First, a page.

Another change that he wishes to see in the criminal justice system is the legalization of marijuana. A move that could help decrease inequities in the criminal justice system and bring revenue to the state. WAVY sister station WRIC dug into this issue to find out what it could mean.

Another impactful change Northam hopes to see soon is the abolition of the death penalty. Throughout history, Virginia has executed more people than any other state. Currently, only two people are on death row. More from WAVY sister station WRIC about the governor’s plans to completely eliminate capital punishment can be found below:

Widespread civil unrest has had the entire world examining ways to promote racial and social justice. Virginia’s efforts at racial reconciliation have begun, but are not yet finished. During the address, Northam spoke to the lost cause’s long reach in Virginia. He called for the end of celebrating the Confederacy. This year, Virginia ended holidays centered around Confederate leaders and cities and counties the ability to remove Confederate monuments –an ability that cities like Richmond quickly took advantage of.

The U.S. Capitol will soon also see Virginia move away from the glorification of Confederate leaders. In place of Robert E. Lee, civil rights hero Barbara Johns will represent the commonwealth in the Statuary Hall.

Northam changed his approach as he spoke of the recent insurrection at the U.S. Capitol. He began speaking louder and with more conviction, condemning the attempt to overturn a fair and legal election.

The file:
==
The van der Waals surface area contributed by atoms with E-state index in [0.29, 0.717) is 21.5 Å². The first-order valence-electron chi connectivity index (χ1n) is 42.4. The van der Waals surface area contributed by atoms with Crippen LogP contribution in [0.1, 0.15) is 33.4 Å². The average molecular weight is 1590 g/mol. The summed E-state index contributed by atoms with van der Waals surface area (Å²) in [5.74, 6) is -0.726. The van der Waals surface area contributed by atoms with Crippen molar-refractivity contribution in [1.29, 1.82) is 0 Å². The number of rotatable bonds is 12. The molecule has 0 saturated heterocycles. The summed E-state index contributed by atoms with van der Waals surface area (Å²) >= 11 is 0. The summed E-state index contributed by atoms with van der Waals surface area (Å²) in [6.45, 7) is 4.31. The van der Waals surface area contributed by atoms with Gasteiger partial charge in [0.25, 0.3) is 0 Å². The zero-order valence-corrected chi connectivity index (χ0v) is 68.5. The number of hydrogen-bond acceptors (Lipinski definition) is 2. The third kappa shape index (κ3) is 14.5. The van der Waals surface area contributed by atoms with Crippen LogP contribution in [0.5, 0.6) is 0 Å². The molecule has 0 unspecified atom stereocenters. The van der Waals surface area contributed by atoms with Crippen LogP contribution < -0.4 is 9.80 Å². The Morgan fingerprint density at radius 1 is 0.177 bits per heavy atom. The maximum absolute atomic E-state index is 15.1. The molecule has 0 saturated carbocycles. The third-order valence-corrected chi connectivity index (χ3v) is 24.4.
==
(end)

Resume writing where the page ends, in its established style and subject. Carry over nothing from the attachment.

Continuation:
“Those who want a government that serves only themselves don’t care about democracy,” Northam said.

He says anyone who uses “falsities” to try and destroy democratic institutions can not be a part of those institutions, warning against “fanning the flames on conspiracy.” Northam says elected leaders have a duty to tell the truth and voters have a right to know the truth, even if it’s hard to hear.

He took those frustrations and turned towards a more hopeful message, eventually wrapping up the speech with a smile on his face.

The end was a call to action: People have been hurt by the pandemic and Northam hopes this year’s legislative session can do a “great deal of good.”

He remains hopeful that the COVID-19 vaccine rollout will allow for the return to normalcy. Giving hugs, sending kids to school, work lunches and concerts are all things he hopes Virginians will get to do again this year.

“We step into this new year with a lot of hope…” Northam said. “We need to remember that we care about each other. We are all connected, we are one Virginia.”